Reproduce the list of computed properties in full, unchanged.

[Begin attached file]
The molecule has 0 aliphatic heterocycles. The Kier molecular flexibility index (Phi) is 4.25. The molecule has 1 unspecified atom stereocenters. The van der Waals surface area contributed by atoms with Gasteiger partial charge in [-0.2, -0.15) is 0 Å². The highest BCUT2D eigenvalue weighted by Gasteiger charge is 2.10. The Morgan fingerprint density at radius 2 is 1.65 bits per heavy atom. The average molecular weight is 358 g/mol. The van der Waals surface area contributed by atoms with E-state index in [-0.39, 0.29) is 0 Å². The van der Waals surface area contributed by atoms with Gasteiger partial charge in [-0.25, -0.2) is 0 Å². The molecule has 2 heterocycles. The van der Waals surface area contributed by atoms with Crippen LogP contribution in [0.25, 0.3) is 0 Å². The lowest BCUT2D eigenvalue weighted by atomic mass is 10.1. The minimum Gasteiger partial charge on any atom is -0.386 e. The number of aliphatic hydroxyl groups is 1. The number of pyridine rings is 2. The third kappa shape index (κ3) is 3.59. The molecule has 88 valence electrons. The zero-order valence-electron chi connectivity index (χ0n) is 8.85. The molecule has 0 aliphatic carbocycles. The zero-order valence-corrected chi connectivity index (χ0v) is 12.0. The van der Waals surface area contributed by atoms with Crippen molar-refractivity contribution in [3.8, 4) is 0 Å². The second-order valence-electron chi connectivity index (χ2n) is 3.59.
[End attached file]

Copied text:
The molecule has 0 aliphatic heterocycles. The Kier molecular flexibility index (Phi) is 4.25. The molecule has 1 unspecified atom stereocenters. The van der Waals surface area contributed by atoms with Gasteiger partial charge in [-0.2, -0.15) is 0 Å². The highest BCUT2D eigenvalue weighted by Gasteiger charge is 2.10. The Morgan fingerprint density at radius 2 is 1.65 bits per heavy atom. The average molecular weight is 358 g/mol. The van der Waals surface area contributed by atoms with E-state index in [-0.39, 0.29) is 0 Å². The van der Waals surface area contributed by atoms with Gasteiger partial charge in [-0.25, -0.2) is 0 Å². The molecule has 2 heterocycles. The van der Waals surface area contributed by atoms with Crippen LogP contribution in [0.25, 0.3) is 0 Å². The lowest BCUT2D eigenvalue weighted by atomic mass is 10.1. The minimum Gasteiger partial charge on any atom is -0.386 e. The number of aliphatic hydroxyl groups is 1. The number of pyridine rings is 2. The third kappa shape index (κ3) is 3.59. The molecule has 88 valence electrons. The zero-order valence-electron chi connectivity index (χ0n) is 8.85. The molecule has 0 aliphatic carbocycles. The zero-order valence-corrected chi connectivity index (χ0v) is 12.0. The van der Waals surface area contributed by atoms with Crippen molar-refractivity contribution in [3.8, 4) is 0 Å². The second-order valence-electron chi connectivity index (χ2n) is 3.59.